The strategic logic model defines four areas of focus. These are:
Strand 1 – Leadership and accountability
Strand 2 – Giving young people more control
Strand 3 – Pregnancy in young people
Strand 4 – Parenthood in young people
More detailed logic models for each of these strands illustrate the actions outlined in the PPYP Strategy. These also include the short-, medium- and long-term outcomes they are likely to contribute to and the key pathways through which this would logically be achieved. These pathways are referred to as ‘links’ and are numbered in the models and described in the text. An overview of the available highly processed evidence and plausible theory which informed these actions, as well as broader actions which would contribute to these outcomes, is provided. The evidence largely focuses on the effectiveness of interventions and initiatives which are likely to contribute to the outcomes in the pathways. Where the evidence draws on research looking at the views of or interventions for vulnerable or disadvantaged young people this is included as a Health Inequalities Impact Assessment (HIIA) note.
What are our evidence sources?
The evidence and/or evidence-informed recommendations used to inform the logic models has been drawn primarily from a number of key health-related sources and was collated between August 2014 and July 2015. It does not represent a comprehensive critical review of all the available evidence. These sources are:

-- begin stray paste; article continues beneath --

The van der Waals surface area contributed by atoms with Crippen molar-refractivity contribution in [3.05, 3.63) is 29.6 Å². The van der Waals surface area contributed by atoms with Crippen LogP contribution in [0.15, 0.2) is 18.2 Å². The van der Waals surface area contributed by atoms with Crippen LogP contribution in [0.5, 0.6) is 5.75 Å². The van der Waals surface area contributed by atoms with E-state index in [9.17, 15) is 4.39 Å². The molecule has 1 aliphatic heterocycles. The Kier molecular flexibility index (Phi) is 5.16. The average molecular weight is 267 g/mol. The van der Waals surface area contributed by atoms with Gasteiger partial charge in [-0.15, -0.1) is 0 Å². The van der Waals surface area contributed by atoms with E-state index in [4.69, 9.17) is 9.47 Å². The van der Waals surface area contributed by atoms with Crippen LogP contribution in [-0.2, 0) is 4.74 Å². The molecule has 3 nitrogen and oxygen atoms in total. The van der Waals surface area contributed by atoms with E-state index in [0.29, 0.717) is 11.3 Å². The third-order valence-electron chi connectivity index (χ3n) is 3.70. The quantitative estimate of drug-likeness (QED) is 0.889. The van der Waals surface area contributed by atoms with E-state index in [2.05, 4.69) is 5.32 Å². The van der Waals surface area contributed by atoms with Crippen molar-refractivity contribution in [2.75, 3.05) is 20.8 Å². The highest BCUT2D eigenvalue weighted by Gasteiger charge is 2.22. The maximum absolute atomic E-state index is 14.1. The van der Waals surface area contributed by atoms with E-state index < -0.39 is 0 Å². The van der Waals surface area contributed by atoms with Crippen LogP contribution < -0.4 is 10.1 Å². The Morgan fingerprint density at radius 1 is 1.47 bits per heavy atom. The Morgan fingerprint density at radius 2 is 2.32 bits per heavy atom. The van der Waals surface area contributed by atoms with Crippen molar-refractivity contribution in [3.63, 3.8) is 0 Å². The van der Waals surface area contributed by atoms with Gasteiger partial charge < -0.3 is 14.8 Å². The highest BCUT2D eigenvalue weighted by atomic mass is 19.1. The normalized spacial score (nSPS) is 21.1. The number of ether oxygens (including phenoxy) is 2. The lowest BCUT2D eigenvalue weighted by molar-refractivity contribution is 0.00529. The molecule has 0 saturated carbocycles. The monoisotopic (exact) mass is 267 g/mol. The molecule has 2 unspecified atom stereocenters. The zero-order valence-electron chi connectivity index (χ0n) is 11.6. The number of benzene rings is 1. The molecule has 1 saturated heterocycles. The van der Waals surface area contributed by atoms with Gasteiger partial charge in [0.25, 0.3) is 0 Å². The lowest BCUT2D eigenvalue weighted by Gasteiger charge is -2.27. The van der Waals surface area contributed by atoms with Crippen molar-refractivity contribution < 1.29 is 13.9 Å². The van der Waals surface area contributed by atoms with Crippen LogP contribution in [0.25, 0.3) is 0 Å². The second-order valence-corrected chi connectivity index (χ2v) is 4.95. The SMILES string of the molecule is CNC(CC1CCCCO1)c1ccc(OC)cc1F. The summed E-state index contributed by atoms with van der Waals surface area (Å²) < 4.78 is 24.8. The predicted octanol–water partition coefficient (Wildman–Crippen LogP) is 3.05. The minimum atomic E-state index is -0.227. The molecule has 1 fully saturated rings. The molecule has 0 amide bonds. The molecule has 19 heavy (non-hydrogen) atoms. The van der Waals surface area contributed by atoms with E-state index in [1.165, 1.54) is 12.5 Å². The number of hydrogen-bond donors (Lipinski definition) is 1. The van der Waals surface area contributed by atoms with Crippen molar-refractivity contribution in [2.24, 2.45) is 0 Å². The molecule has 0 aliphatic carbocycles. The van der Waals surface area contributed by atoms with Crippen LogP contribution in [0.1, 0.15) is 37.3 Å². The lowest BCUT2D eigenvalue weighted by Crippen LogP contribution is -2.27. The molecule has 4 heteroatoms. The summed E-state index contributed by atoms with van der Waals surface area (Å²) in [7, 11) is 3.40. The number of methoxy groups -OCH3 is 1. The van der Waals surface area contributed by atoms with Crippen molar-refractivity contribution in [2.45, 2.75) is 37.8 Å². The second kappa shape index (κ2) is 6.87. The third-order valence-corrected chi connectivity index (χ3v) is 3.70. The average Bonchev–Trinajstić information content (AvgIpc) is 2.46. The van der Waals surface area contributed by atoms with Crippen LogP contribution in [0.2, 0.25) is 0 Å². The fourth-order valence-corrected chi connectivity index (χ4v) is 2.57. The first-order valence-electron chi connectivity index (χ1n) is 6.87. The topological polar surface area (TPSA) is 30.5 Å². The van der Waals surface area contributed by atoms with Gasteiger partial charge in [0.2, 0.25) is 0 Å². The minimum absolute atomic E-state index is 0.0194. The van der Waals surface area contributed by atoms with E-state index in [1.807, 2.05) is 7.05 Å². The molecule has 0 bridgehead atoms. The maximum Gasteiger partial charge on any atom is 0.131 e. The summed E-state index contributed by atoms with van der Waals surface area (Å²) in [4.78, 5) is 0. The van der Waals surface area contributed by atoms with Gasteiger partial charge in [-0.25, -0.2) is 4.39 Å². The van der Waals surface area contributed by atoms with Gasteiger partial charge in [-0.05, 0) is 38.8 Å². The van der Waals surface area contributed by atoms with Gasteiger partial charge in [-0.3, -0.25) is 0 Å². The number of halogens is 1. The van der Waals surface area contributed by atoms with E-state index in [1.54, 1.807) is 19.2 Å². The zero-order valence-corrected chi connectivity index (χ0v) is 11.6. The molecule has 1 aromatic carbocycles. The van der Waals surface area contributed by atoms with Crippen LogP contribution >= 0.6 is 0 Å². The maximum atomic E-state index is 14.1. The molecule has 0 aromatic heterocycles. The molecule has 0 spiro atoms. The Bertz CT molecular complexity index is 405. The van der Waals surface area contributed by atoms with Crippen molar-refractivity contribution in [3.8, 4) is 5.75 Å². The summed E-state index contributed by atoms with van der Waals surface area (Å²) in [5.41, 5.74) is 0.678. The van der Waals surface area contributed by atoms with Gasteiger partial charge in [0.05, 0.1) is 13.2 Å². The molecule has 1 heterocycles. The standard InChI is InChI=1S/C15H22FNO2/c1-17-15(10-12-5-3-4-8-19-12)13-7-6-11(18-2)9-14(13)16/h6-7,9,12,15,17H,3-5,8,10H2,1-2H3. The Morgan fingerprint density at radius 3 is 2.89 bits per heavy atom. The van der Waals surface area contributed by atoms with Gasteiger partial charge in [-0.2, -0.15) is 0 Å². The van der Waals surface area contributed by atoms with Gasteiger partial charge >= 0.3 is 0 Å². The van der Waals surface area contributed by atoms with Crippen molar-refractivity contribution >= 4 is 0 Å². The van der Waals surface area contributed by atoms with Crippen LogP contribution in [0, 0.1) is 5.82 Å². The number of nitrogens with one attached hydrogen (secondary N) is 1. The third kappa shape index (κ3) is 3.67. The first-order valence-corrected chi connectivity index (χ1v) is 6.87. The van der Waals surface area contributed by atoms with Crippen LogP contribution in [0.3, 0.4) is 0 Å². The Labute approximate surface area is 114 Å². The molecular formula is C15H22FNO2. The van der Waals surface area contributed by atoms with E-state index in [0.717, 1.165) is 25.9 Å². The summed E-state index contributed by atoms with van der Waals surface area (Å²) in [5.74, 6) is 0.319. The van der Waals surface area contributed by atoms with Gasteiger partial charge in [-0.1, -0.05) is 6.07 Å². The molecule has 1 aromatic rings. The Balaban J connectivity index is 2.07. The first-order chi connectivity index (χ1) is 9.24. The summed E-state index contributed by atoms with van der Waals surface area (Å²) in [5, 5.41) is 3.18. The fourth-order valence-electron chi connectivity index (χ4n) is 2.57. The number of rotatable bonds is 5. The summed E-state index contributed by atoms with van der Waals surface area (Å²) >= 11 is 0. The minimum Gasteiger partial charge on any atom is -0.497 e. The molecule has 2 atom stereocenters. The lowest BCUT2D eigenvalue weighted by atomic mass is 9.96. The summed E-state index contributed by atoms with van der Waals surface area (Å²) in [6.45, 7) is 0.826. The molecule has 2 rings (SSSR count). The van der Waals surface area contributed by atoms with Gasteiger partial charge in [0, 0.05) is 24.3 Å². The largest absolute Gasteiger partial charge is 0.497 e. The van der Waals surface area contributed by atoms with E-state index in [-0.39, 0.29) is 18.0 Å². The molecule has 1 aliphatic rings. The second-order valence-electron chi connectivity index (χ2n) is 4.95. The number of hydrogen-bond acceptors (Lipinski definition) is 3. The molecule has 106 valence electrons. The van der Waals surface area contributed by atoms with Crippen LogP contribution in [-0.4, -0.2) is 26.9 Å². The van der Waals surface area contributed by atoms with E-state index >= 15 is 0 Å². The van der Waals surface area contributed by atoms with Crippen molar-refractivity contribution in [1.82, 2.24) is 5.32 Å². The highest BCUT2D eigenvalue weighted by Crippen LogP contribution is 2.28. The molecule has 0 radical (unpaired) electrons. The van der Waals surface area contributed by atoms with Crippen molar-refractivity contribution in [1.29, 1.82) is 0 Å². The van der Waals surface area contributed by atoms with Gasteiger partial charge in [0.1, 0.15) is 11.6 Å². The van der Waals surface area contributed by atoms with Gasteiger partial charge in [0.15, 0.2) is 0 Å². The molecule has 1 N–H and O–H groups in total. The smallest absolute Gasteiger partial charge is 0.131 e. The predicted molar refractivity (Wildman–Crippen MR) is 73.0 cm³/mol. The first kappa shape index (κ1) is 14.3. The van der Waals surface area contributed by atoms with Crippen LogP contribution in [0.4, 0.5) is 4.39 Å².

- National Institute for Health and Care Excellence (NICE) public health guidance (and relevant NHS Health Scotland Commentaries / Scottish Perspectives)
- NICE Clinical Guidelines
- NICE and Health Development Agency (HDA) public health briefings
- Publications from the World Health Organization (WHO)
- Key systematic reviews identified largely through the Cochrane Collaboration, the Evidence for Policy and Practice Information and Coordinating Centre (EPPI) and the Campbell Collaboration
- Key reviews and evaluation reports commissioned by the Scottish Government, the UK Government and national organisations and collaborators.